Castle Taulmark

Founded in the year 13 of the Age of Becoming (A.B.), Castle Taulmark serves as the capital and largest settlement in the kingdom of Fairwealde. Currently the city counts 11,000 inhabitants within the city walls, and another 2,500 in the immediate surroundings (not including Tharim’s Town across the river). Known as a shining bastion and an exemplary model for human settlements, Taulmark is not without its share of problems, including a large streak of poverty and moderate royal infighting.

Geography

Castle Taulmark is divided into several sections. In the north sits the castle proper, a marvel of architecture, said to be passed down from ancient designs of a long lost race of proto-humans. Research indicates similar architectural patterns are found in the large complex of ruins at the southernmost tip of the Wealde, the Nyet’Moyr Ruins. A large network of bridges connects the isolated pillars to the central chamber, an ornate receiving room with numerous relics of the Taul dynasty. Thick walls encircle the royal plaza.

Immediately outside and wrapping around to the west, the military district maintains a strict watch and a highly trained defense force at all times. Notable features include a large training ground, a menagerie, and a smith’s shop.

To the east lies the nobles’ district, a combination of lavish estates and tightly packed servants’ quarters. The plaza in the center features a statue to King Forthim, grandfather to the current King Rathim. The major estates, found at the north and east ends of the district, are Dearkin Manor and the Aedel Palace, respectively.

The central region of the city features the commercial district, where most trade, commerce, and social interaction occur. Many different races frequent the castle, taking full advantage of the Kingdom’s open-door policies. All manner of stores can be found in this district, as well as various high-class inns and beautiful parks and common grounds.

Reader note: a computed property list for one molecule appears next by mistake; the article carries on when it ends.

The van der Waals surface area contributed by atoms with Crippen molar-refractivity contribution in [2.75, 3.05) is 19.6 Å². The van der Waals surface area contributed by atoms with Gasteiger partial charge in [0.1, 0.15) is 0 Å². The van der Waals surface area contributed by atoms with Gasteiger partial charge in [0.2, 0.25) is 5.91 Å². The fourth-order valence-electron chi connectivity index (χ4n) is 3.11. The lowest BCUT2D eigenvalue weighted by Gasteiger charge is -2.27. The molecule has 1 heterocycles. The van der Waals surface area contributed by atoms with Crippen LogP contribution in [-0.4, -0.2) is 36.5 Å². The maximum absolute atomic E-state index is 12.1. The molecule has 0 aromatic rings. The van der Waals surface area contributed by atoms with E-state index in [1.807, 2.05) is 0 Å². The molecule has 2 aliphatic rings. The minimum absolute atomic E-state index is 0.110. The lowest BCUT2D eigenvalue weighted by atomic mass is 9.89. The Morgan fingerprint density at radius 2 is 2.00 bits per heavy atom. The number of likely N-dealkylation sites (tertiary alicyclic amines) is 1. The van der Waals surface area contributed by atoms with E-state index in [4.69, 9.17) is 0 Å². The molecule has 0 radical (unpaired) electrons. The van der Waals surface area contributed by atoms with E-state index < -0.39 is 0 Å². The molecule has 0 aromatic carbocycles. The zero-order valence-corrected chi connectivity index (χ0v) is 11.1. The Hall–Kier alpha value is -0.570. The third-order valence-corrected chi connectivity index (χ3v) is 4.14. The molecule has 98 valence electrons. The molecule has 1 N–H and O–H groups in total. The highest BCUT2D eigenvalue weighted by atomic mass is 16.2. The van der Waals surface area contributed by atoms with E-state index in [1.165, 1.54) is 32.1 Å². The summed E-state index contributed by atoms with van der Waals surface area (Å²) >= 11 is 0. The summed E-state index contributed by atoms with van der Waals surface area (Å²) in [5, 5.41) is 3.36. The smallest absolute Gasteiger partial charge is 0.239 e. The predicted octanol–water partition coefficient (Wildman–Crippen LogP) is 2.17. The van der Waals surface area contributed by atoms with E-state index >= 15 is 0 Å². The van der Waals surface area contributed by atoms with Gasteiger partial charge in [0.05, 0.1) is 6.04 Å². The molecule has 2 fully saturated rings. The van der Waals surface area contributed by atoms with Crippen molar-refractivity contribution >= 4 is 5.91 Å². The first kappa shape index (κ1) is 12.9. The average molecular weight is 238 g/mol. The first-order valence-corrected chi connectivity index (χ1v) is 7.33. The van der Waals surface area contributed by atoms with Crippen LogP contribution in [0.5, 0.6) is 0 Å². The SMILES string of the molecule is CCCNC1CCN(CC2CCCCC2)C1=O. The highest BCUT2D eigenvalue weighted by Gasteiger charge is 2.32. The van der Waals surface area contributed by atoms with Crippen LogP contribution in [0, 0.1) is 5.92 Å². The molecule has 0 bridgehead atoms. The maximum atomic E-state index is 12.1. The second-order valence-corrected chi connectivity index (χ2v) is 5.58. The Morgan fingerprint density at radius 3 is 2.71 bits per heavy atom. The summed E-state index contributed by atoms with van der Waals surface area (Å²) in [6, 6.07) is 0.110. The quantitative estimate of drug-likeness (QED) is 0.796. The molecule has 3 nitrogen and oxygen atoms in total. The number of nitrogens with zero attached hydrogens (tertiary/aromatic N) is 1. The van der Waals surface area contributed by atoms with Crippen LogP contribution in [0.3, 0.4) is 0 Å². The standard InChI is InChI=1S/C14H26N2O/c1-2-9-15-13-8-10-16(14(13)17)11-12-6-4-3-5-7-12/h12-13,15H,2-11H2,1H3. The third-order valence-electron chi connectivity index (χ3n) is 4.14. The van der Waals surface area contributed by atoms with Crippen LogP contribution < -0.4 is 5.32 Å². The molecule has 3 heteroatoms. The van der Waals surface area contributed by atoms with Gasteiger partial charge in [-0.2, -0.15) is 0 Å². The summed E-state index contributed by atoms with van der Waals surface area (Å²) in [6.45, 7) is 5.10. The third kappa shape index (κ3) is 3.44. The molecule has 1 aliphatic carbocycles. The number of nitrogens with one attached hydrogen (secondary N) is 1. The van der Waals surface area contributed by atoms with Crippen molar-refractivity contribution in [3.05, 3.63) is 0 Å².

Surrounded by high fences, the church district is the smallest of the quartered-off sections of the city. Four separate temples cater to nearly all of the pious that frequent the city. The largest of the temples is the Temple of the Silver Hammer, overwhelmingly inhabited by followers of Bahamut and Moradin. Adjacent to this temple if the House of Quiet Worship, run by monks who offer services praising Corellon, Ioun, Erathis, and Melora. Next is the Temple of High Light, a very open house of worship, greeting followers of Avandra, Corellon, Erathis, Kord, Pelor, and Sehanine. The last and smallest of the “temples” is a dark and imposing building, said to house worshippers of Tiamat, Vecna, and Zehir.

Farthest to the west inside the castle walls is the poor district, affectionately known among the locals as “Taulass”. Poverty is overwhelmingly present here, as all different manner of races live on top of each other in very tight quarters. Crime is rampant and the royalty usually cares little about remedying these social problems. Major landmarks in the district are the cemetery, the Blackwealde Inn, and the Jakar House.

Finally, the eastern quarters of the city are reserved for housing for the middle class. The inhabitants live in relative peace, and little of the chaos of the central city spills over into this district.

History

The first King of Fairwealde, King Thordum, and his band of settlers built the interior castle out of stone carved and hauled from the nearby rocky hills, known as the Wealde. Thordum lead a band of humans south to escape the cold, hard living in the north. He was a remarkable leader, well-spoken and brave in the face of unparalleled danger. When he saw the Wealde, legend says, he remarked, “O’er thissum hilles thœt binden swa tha werlde, we thœt sindon here shallon plaecon wir heades donne. Thaer wir Cyngdom shalle be, o’er tha Wealde. Thaer mache thisse Taul his marke.” This quote is found on the pedestal of the statue to Thordum, found in the castle’s main receiving chamber.

Thordum gave birth to a line of kings, each a direct descendant, even to the present day. The line of kings is delineated below.

Thordum → Thorim → Tharim → Erthor → Aerthar → Ethnon → Tharim II → Thordnon → Erthor II → Erthor III → Radthor → Rathnon → Erthor IV → Rathnon II → Ethnon II → Ethnon III → Ardithan → Arfathan → Farithan → Forthim → Rathnon III → Rathim

The most notable Kings are the first three, in terms of expansion of the kingdom, popularity, and heroic exploits. Thordum receives the highest honor in most Fairwealdan traditions, cited as the father of the nation and most successful leader in all human history. Thorim, his son, received acclaim for his quests in expanding the borders, driving out orc hordes, and maintaining security in the regions of the Wealde. Tharim was more personable than his father and grandfather, and won the hearts of many settling in to the young kingdom. He spent much of his youth within Castle Taulmark, but often would go to the hamlets across the river to mingle with the commoners. The people became so enamored of him that the hamlet was renamed Tharim’s Town, which remains a prominent settlement to the current day.

Castle Taulmark

The Fairwealde Campaign grahamtheham